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The 'Class of 2025' project started following group in 2012 with the goal of watching them graduate in 2025.

COURTESY PHOTO: ROB MANNING - OPB reporter Elizabeth Miller interviews student Kaylie and Kaylie's mother, Alicia, at a Southeast Portland park as part of the 'Class of 2025' project.They started the project as kindergarten students, and now they are eighth-graders living in the age of COVID-19, government restrictions and social distancing, and it's all documented in Oregon Public Broadcasting's ambitious, long-term project titled "Class of 2025."

It makes for a pretty interesting story, following kids over years as they work toward high school graduation. And, clearly 2020, with the pandemic, social unrest and everything else, could be the most intriguing part of the entire journey.

"It's such a formative set of events in their lives," said Rob Manning, OPB's news editor and founder of the "Class of 2025" project back in 2012.

"It's not only been a weird time of six months or a year spent doing school from your bedroom, but it's going to be an imprint on their lives."

Through online stories, videos and radio reports, OPB has documented the story of the "Class of 2025" students, from their days at Earl Boyles Elementary School to Ron Russell Middle School in the David Douglas School District. Dozens of families initially were contacted about participating in the project, and 30 originally signed on.

Today, Manning and education reporter Elizabeth Miller track 27 students, about two-thirds of them attending Ron Russell and the others attending school elsewhere in Portland or Southwest Washington.

Manning jokes that he conducted interviews of and reported on students in their preteen years, before handing off to Miller in early 2019 — as the students entered the teenage realm. For both of them, it has been a rewarding experience. Not every media entity can take on a project that will entail 13 years of reporting, writing, recording and videography by the story's conclusion.

COURTESY PHOTO: ROB MANNING - Rob Manning, OPB news editor, has worked on 'Class of 2025' from the beginning. Here he interviews Logan as the student's mother, Angelina, looks on.While producing stories throughout the 13 years, OPB wants to eventually make a video documentary of the project. For now, OPB has put out its second series of podcasts. It's a six-part effort looking at topics such as: The Class Of 2025 and COVID-19; When school and home collide — COVID 19 continued; The year that screen time was all the time; Lessons from the plague — new teachers in 2020; Boys "fall apart" in middle school; Rayshawn.

Episodes are available on Apple Podcasts, the NPR One app and at opb.org. Three episodes have been launched; others will be released on ensuing Mondays.

The project started after then-Gov. John Kitzhaber pronounced the goal of a 100% graduation rate for all students in Oregon. Manning convinced his managing editor at the time to find a group of students to follow throughout their school years as they work to meet the 100% graduation goal.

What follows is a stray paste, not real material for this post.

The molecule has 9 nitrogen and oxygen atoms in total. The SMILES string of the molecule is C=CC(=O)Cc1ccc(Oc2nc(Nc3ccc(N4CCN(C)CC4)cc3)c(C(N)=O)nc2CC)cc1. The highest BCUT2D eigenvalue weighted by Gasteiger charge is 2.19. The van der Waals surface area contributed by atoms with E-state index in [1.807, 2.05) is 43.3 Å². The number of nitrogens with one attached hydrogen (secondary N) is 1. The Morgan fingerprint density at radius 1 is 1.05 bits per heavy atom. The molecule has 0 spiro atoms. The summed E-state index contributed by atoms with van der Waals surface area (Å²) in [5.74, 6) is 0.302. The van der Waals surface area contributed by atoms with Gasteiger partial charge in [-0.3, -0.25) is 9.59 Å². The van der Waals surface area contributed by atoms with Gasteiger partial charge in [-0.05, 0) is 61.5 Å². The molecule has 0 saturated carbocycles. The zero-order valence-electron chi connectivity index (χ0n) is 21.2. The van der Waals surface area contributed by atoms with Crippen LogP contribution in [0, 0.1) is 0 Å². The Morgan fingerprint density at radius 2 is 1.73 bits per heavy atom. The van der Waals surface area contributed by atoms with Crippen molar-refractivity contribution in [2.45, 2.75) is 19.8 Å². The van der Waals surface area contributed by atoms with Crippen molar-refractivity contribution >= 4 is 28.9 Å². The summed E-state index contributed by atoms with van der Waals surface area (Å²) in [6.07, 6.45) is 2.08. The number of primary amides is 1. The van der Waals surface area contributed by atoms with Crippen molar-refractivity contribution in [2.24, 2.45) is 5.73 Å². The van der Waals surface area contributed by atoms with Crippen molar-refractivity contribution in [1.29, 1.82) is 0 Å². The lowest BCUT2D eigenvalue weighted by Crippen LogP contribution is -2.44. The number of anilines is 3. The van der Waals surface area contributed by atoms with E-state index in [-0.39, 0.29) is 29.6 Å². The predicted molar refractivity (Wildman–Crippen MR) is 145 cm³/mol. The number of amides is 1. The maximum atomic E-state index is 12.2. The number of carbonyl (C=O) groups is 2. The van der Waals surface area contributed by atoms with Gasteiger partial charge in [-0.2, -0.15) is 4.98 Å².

(Manning laughs about it now, but wasn't working on a 13-year project kind of a guarantee of employment for 13 years? "Can't downsize Rob," he joked).

Earl Boyles Middle School and Principal Ericka Guynes were willing to be part of the project, and Manning and others contacted 81 families, of which about 30 diverse kids and their parents agreed to be included.

Three kids have since either moved out of state or dropped out of the project.

Routinely talking with students, interviewing them and reporting helps keep Manning and Miller close to their subjects.

"You get to build more of a relationship with them, rather than quoting them in one story," Miller said. "They're used to me. It's about having deeper conversations with them, instead of meeting them once."

COURTESY PHOTO: ELIZABETH MILLER - Part of the 'Class of 2025' project, Ava (second from right) talks with language arts teacher Sadie Kenzler in the spring, before school closed down because of the COVID-19 pandemic.Teenagers, she added, "still like talking with me," but some have become shy about being on camera and "some maybe are not as eager to talk with me anymore, and that's OK. Some are really eager, and really reflective."

From 2012 to 2019, it was typical growth stories of the kids, but 2020 brought more angles — many more.

Boredom has been a recurring theme of reporting on the kids, Miller said, stemming from social distancing, government restrictions and doing schoolwork from home.

"By and large, they're going through a difficult time, like we all are," Manning said. "Those who are kind of extroverted or have a strong need for interaction with friends are having a harder time than the introverts.

"Social media is a big thing and it's a double-edged sword," meaning it allows students to stay in touch with others, while cyber bullying and the trappings of instant gratification — such as with likes — can be harmful.

Manning said the reporting has been authentic, in that families and students have been approached about sensitive topics. One of the families was homeless for a while, living in a domestic violence shelter. Another kid had to be taken from parents and now lives with grandparents.

How well are students doing in school, given the 100% graduation goal?

Not great, Manning said, because of COVID-19 and missing classrooms and one-on-one interaction with teachers. But some have done fine.

Added Miller: "We're not going to quit on any of those kids; 'Oh, they're not going to make it.' High school will be a real test. Middle school was a test. We'll see. I have faith in them."


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